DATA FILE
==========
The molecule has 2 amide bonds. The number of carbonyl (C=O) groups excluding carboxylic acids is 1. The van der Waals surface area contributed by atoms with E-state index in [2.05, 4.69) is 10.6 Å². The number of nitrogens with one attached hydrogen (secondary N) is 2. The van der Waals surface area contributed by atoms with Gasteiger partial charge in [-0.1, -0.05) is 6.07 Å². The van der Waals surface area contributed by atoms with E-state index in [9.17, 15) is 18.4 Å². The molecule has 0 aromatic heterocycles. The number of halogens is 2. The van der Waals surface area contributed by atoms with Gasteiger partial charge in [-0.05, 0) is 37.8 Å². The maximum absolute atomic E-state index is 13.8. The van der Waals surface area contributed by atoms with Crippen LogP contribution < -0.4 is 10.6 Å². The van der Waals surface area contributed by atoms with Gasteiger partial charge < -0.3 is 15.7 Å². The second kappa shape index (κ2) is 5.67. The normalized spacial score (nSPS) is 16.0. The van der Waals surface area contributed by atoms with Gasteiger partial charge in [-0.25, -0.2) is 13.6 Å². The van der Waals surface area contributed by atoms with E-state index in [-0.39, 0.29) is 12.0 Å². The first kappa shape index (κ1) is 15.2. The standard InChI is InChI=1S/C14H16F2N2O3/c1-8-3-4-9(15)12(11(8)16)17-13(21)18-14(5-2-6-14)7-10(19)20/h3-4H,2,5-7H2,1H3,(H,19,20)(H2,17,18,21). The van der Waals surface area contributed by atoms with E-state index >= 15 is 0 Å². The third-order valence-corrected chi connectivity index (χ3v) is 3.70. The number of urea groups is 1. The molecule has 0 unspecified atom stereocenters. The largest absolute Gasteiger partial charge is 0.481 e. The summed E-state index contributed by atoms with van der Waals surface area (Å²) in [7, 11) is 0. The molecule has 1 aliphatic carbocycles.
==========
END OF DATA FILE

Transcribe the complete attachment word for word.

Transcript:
The molecule has 2 amide bonds. The number of carbonyl (C=O) groups excluding carboxylic acids is 1. The van der Waals surface area contributed by atoms with E-state index in [2.05, 4.69) is 10.6 Å². The number of nitrogens with one attached hydrogen (secondary N) is 2. The van der Waals surface area contributed by atoms with Gasteiger partial charge in [-0.1, -0.05) is 6.07 Å². The van der Waals surface area contributed by atoms with E-state index in [9.17, 15) is 18.4 Å². The molecule has 0 aromatic heterocycles. The number of halogens is 2. The van der Waals surface area contributed by atoms with Gasteiger partial charge in [-0.05, 0) is 37.8 Å². The maximum absolute atomic E-state index is 13.8. The van der Waals surface area contributed by atoms with Crippen LogP contribution < -0.4 is 10.6 Å². The van der Waals surface area contributed by atoms with Gasteiger partial charge < -0.3 is 15.7 Å². The second kappa shape index (κ2) is 5.67. The normalized spacial score (nSPS) is 16.0. The van der Waals surface area contributed by atoms with Gasteiger partial charge in [-0.25, -0.2) is 13.6 Å². The van der Waals surface area contributed by atoms with E-state index in [-0.39, 0.29) is 12.0 Å². The first kappa shape index (κ1) is 15.2. The standard InChI is InChI=1S/C14H16F2N2O3/c1-8-3-4-9(15)12(11(8)16)17-13(21)18-14(5-2-6-14)7-10(19)20/h3-4H,2,5-7H2,1H3,(H,19,20)(H2,17,18,21). The van der Waals surface area contributed by atoms with E-state index >= 15 is 0 Å². The third-order valence-corrected chi connectivity index (χ3v) is 3.70. The number of urea groups is 1. The molecule has 0 unspecified atom stereocenters. The largest absolute Gasteiger partial charge is 0.481 e. The summed E-state index contributed by atoms with van der Waals surface area (Å²) in [7, 11) is 0. The molecule has 1 aliphatic carbocycles.